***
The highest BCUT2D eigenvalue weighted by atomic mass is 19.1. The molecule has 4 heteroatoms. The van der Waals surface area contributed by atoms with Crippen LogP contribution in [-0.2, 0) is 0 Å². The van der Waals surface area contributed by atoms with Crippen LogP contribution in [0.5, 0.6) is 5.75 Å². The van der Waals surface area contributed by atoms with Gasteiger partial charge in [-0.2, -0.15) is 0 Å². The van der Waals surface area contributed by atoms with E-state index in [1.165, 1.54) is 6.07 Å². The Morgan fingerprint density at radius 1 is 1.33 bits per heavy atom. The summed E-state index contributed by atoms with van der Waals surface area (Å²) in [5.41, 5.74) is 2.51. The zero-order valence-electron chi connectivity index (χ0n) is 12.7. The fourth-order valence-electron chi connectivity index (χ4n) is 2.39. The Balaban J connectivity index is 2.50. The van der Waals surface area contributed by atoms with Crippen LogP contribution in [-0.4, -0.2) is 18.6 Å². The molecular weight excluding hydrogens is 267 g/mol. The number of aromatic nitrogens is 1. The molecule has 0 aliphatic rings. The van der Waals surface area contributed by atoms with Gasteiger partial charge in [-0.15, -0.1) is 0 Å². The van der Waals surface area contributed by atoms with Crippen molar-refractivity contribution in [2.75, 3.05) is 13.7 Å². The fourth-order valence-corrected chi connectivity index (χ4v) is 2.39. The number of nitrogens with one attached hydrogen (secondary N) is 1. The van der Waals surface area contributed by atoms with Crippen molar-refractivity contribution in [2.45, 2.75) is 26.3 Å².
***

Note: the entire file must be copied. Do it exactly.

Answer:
The highest BCUT2D eigenvalue weighted by atomic mass is 19.1. The molecule has 4 heteroatoms. The van der Waals surface area contributed by atoms with Crippen LogP contribution in [-0.2, 0) is 0 Å². The van der Waals surface area contributed by atoms with Crippen LogP contribution in [0.5, 0.6) is 5.75 Å². The van der Waals surface area contributed by atoms with Gasteiger partial charge in [-0.2, -0.15) is 0 Å². The van der Waals surface area contributed by atoms with E-state index in [1.165, 1.54) is 6.07 Å². The Morgan fingerprint density at radius 1 is 1.33 bits per heavy atom. The summed E-state index contributed by atoms with van der Waals surface area (Å²) in [5.41, 5.74) is 2.51. The zero-order valence-electron chi connectivity index (χ0n) is 12.7. The fourth-order valence-electron chi connectivity index (χ4n) is 2.39. The Balaban J connectivity index is 2.50. The van der Waals surface area contributed by atoms with Crippen LogP contribution in [-0.4, -0.2) is 18.6 Å². The molecular weight excluding hydrogens is 267 g/mol. The number of aromatic nitrogens is 1. The molecule has 0 aliphatic rings. The van der Waals surface area contributed by atoms with Gasteiger partial charge in [-0.15, -0.1) is 0 Å². The van der Waals surface area contributed by atoms with Crippen molar-refractivity contribution in [2.75, 3.05) is 13.7 Å². The fourth-order valence-corrected chi connectivity index (χ4v) is 2.39. The number of nitrogens with one attached hydrogen (secondary N) is 1. The van der Waals surface area contributed by atoms with Crippen molar-refractivity contribution in [2.45, 2.75) is 26.3 Å².